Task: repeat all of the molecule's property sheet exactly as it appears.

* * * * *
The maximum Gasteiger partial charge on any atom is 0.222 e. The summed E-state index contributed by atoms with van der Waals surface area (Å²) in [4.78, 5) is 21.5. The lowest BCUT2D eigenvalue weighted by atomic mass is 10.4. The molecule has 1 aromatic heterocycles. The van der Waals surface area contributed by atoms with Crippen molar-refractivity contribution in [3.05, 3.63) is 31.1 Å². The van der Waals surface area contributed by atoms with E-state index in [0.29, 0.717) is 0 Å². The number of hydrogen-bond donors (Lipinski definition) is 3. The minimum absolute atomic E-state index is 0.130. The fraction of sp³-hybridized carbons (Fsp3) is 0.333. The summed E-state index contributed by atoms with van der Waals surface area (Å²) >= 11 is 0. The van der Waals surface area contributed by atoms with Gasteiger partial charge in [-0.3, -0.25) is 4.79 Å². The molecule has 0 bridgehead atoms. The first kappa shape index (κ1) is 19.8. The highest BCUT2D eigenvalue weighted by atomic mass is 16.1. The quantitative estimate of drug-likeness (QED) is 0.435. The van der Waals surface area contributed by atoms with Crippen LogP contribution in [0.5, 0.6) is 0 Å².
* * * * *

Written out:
The maximum Gasteiger partial charge on any atom is 0.222 e. The summed E-state index contributed by atoms with van der Waals surface area (Å²) in [4.78, 5) is 21.5. The lowest BCUT2D eigenvalue weighted by atomic mass is 10.4. The molecule has 1 aromatic heterocycles. The van der Waals surface area contributed by atoms with Crippen molar-refractivity contribution in [3.05, 3.63) is 31.1 Å². The van der Waals surface area contributed by atoms with E-state index in [0.29, 0.717) is 0 Å². The number of hydrogen-bond donors (Lipinski definition) is 3. The minimum absolute atomic E-state index is 0.130. The fraction of sp³-hybridized carbons (Fsp3) is 0.333. The summed E-state index contributed by atoms with van der Waals surface area (Å²) >= 11 is 0. The van der Waals surface area contributed by atoms with Gasteiger partial charge in [-0.3, -0.25) is 4.79 Å². The molecule has 0 bridgehead atoms. The first kappa shape index (κ1) is 19.8. The highest BCUT2D eigenvalue weighted by atomic mass is 16.1. The quantitative estimate of drug-likeness (QED) is 0.435. The van der Waals surface area contributed by atoms with Crippen LogP contribution in [0.5, 0.6) is 0 Å².